As Sen. Rand Paul prepares to make his long-awaited announcement Tuesday that he'll seek the 2016 Republican presidential nomination, the Kentuckian will almost certainly get a big campaign boost in his home state: a change in state party rules to permit him to seek re-election to his Senate seat while running for president.
Under Bluegrass State election law, a candidate currently is prohibited from appearing on the ballot twice in the same election year. Last month, acting on a motion by Republican National Committeeman (and former Republican National Chairman) Mike Duncan, the state GOP's leaders voted unanimously to end participation in the May presidential primary and instead elect national convention delegates through statewide caucuses run by the party.
The party's state central committee still has to act on this, but it is widely thought to have no difficulty at the next scheduled committee meeting this summer.
"So, Rand will be able to meet the filing deadline for re-election [to the Senate] in January and be renominated in the primary May 17," Kentucky state Senate Majority Leader Damon Thayer told Newsmax, adding that the senator will at the same time be competing in the Republican presidential contest.
Without a presidential primary that same day, he added, "Rand's name appears on the ballot only once and he is in full compliance with the law."
Thayer spoke to Newsmax on Monday shortly before leaving for Louisville to attend Paul's announcement for president on Tuesday. He recalled how last year he tried to persuade the state Legislature to change the law and permit candidates to run for two offices at once. But Thayer's effort was thwarted by Speaker Greg Stumbo and the Democrat-controlled state House of Representatives.
"Look, this is a once-in-a-lifetime opportunity for someone from Kentucky," Thayer said, "and I was trying to help one of our own run for president."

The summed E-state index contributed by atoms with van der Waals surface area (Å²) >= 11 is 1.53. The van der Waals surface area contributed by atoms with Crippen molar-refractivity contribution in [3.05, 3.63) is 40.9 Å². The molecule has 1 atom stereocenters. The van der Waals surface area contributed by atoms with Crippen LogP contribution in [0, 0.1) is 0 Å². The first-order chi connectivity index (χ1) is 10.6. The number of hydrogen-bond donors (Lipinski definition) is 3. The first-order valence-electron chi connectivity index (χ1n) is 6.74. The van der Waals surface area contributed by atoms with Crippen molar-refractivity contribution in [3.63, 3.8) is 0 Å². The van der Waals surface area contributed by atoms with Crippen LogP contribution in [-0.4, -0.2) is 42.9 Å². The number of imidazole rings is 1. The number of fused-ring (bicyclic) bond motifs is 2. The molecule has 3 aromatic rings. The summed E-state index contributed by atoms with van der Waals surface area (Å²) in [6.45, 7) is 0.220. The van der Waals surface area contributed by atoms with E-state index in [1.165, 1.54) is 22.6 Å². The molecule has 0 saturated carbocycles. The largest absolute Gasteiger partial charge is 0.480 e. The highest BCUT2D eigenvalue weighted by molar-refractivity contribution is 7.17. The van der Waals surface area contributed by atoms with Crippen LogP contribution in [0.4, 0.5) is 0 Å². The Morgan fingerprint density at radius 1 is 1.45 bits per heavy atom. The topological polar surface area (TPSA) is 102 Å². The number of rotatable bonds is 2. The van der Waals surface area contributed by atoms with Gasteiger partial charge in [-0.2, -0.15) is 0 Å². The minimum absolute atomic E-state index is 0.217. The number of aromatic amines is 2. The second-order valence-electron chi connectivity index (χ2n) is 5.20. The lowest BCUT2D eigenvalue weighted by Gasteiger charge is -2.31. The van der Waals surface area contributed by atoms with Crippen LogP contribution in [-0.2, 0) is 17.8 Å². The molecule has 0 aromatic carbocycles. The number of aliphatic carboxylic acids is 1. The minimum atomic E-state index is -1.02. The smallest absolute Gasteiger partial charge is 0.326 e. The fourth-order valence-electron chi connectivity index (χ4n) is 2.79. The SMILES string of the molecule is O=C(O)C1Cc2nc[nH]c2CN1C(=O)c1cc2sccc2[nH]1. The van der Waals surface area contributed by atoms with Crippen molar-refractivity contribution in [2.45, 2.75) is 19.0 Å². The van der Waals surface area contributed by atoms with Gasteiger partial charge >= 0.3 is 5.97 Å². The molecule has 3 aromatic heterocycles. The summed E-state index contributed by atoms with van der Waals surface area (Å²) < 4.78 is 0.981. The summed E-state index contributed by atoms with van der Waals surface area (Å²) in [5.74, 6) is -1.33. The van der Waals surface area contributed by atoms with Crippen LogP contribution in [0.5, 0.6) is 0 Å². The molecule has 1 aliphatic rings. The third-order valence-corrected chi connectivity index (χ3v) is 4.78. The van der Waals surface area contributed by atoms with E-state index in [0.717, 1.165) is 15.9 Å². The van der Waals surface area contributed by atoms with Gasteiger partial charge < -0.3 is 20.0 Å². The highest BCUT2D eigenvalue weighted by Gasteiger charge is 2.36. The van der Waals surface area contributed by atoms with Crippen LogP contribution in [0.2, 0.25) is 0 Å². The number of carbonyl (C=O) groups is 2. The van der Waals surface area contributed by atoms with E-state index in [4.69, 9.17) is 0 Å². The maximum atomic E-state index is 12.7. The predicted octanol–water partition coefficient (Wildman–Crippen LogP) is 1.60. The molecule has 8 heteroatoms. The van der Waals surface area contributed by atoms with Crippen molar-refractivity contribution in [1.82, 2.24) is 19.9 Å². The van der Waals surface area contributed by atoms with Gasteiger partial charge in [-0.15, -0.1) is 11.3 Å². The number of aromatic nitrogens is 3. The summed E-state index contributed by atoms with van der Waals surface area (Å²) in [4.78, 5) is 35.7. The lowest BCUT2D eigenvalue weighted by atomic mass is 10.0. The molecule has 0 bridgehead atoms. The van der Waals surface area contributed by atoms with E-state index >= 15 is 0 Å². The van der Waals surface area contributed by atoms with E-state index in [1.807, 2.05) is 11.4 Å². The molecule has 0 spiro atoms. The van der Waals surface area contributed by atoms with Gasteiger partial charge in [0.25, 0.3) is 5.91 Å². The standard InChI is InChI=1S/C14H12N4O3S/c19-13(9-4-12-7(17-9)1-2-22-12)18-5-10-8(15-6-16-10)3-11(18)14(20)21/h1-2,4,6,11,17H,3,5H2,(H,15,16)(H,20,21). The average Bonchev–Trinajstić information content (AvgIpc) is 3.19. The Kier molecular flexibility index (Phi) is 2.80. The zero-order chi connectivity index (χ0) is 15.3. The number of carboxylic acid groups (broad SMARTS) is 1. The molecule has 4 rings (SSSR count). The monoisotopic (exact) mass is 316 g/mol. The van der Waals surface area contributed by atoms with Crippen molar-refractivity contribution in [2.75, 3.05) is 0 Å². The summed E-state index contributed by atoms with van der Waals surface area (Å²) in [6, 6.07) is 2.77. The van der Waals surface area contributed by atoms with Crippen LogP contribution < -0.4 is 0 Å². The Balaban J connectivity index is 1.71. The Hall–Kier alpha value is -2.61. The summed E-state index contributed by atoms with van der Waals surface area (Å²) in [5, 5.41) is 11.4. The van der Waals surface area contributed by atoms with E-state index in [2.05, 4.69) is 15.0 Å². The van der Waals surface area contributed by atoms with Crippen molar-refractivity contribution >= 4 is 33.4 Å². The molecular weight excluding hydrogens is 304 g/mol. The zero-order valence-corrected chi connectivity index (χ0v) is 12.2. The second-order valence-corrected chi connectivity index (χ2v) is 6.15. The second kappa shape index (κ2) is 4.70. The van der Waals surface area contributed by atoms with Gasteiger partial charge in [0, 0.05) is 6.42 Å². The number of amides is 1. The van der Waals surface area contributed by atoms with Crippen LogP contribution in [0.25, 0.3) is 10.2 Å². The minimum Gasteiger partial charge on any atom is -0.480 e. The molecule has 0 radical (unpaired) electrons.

The first time someone sought both national office and a U.S. Senate seat at once was in 1960, when the Texas Legislature changed state election law to permit then-Sen. Lyndon Johnson to run for re-election and also be on a national ticket. In November of that year, Johnson was elected vice president on John F. Kennedy's ticket and would have won his Senate seat by a smaller-than-usual margin of 59 percent to 41 percent (over Republican John Tower, who later won the seat in a special election).
Since then, three other Democratic senators have been vice presidential nominees while running for re-election: Lloyd Bentsen of Texas in 1988, Joe Lieberman of Connecticut in 2000, and Joe Biden of Delaware in 2008.
No Republican senator on a national ticket has sought re-election simultaneously.
Although Barry Goldwater's backers wanted him to do that in 1964, the senator did not run for re-election to his Arizona Senate seat because "he had severely criticized Lyndon Johnson, who in 1960 had been a candidate for re-election to the U.S. Senate while at the same time running with Kennedy for the office of vice president," wrote Goldwater's close political associate Steve Shadegg.
The approach of Paul and his supporters toward his seeking both offices differs sharply with that of fellow presidential prospect and Republican Sen. Marco Rubio of Florida.
If I make that decision [to run for president], it will not be with the intention of looking for a Plan B if it doesn't work out," Rubio told Newsmax, "My plan is not to run for president and, if I don't succeed, then to qualify for the Senate. That is not my intention at all.
"My intention is if I run for president, to run for president."
Thayer said he based his change in party rules to permit Paul to run for both offices "on the same law in Wisconsin under which Paul Ryan could run for re-election to the House and vice president in 2012."
A poll completed in February and conducted for the The Louisville Courier-Journal, The Lexington Herald-Leader, WHAS-TV in Louisville and WKYT-TV in Lexington, showed nearly two-thirds of registered voters in Kentucky were opposed to changing the rules to help Paul seek two offices at once.
Regardless of whether he makes it to the national ticket, Paul is expected to face spirited Democratic opposition for his seat. Among Democrats mentioned for the race are Kentucky Secretary of State (and 2014 Senate nominee) Alison Lundergan Grimes, state Auditor Adam Edelen, and Louisville Mayor Greg Fischer.
John Gizzi is chief political columnist and White House correspondent for Newsmax.
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